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World media gurus - all under one roof. The world media summit organized in Moscow at the initiative of ITAR-TASS, major Russian news agency, brings together top media executives from more than a hundred countries.
Susan Taylor, President of Reuters Media:
- We are a global organization and therefore we have customers all over the world - to understand their different perspectives, their different outlooks, their different challenges is incredibly helpful. So I think a summit like this is very valuable.
Vitaly Ignatenko, the head of ITAR-TASS, welcomed the guests by reading out president's Vladimir Putin address, and the Chairman of Russian State Duma Sergey Naryshkin greeted them in person as they gathered in the World trade center downtown Moscow.
Sergey Naryshkin, Chairman of Russian State Duma:
- This summit is extremely important for Russia, it's a recognition of a special role of Russia and Russian media on the world media landscape.
The UN Secretary-General Ban Ki-moon in his video message for summit participants, said that the governments shall do their utmost to protect journalists, to fight with impunity, and achieve justice.
The summit entitled "the media challenges of XXI century" gives the representatives of every country an opportunity to speak on the most acute subject.
Lambert Mende Omalanga, Minister of Communications, Democratic Republic of Congo:
- We are having a very, very big challenge of making our voice heard by ourselves first and by the whole world.
Apart from economic and cultural challenges, the impact that technological breakthrough has on the journalism was in the spotlight of the discussion.
Susan Taylor, President of Reuters Media:
- I think technology is bringing huge challenges and huge opportunities, so I think from a news perspective every organization really has to think about their customers, their end users. We need to think about user-generated content, we need to be thinking about social media, and how we can interact with this new technology
John Edwin Mroz, President and CEO, EastWest Institute:
- First is how to be relevant to young people, this is a big challenge because the overwhelming percentage of people are young, they want to participate and they want to challenge, and so traditional media approaches of communicating are very difficult.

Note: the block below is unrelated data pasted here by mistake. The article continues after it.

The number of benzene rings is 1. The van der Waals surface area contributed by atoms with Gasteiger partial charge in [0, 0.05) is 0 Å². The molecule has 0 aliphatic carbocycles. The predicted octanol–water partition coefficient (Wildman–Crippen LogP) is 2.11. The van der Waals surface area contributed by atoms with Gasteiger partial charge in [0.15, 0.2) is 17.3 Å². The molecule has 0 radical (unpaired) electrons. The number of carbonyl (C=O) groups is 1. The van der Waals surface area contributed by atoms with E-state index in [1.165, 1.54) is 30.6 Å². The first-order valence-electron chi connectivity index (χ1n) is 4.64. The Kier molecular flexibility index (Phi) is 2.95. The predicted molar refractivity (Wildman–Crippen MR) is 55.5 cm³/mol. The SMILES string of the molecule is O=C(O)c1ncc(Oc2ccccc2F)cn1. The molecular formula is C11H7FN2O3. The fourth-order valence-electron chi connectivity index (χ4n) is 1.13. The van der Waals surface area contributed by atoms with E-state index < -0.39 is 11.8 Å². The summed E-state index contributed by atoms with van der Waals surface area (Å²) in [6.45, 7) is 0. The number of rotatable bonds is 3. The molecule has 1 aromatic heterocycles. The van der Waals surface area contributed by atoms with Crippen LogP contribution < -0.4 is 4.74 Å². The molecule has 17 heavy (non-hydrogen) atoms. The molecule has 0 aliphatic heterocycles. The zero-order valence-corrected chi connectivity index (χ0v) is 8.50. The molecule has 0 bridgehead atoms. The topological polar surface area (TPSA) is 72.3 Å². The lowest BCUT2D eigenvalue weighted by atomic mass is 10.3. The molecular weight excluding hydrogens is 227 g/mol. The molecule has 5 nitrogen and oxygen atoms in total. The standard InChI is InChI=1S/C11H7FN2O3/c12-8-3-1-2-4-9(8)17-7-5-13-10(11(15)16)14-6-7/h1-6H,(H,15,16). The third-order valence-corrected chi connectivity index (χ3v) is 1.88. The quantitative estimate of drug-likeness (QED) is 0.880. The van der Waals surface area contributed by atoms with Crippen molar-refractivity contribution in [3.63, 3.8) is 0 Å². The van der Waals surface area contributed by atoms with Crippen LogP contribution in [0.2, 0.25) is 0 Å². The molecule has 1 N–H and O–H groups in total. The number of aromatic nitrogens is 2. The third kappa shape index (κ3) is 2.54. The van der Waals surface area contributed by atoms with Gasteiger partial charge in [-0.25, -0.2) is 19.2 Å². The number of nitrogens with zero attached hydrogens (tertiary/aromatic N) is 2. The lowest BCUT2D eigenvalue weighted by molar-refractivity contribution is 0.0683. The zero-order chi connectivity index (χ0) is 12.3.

But much as the new media are seen as a threat to traditional ones, the participants believe they can coexist and learn how to be mutually beneficial.
John Daniszewski, Associated Press, Senior managing editor for international news:
- The importance of an agency like AP is to be a sort of a filter for accurate news, we want to bring the news to people completely and fully. But before we move the news we want to make sure that it is accurate and reliable. And that, in an age of Twitter, many people are participating in a global discussion, which is the very good thing, you need to have some agencies that will actually say 'this has actually happened, and this is false, this is a rumor
The world media summit became a unique platform where journalists can communicate and share their concerns and experience, and even find a way to tackle some long-lasting dispute.
Jung Chan, President and CEO, Yonhap News Agency:
- Summits like this are very important. The world of media is changing rapidly, therefore representatives of the media from all over the world should meet more often to tackle common challenges we are facing
Kim Pyong Ho, President of Korean Central News Agency:
- I've already met with the president of South Korean news agency. I think in the future we'll have relations, but now i think its difficult to develop relation between two news agencies
Four sections, featuring models for electronic mass media, social media and the Internet, media economy and journalistic ethics, will be working during the 2-day summit.
An exhibition telling the history of the Russian-language press abroad is also opened throughout the summit.
Ekaterina Ivanova, Ivan Chistyakov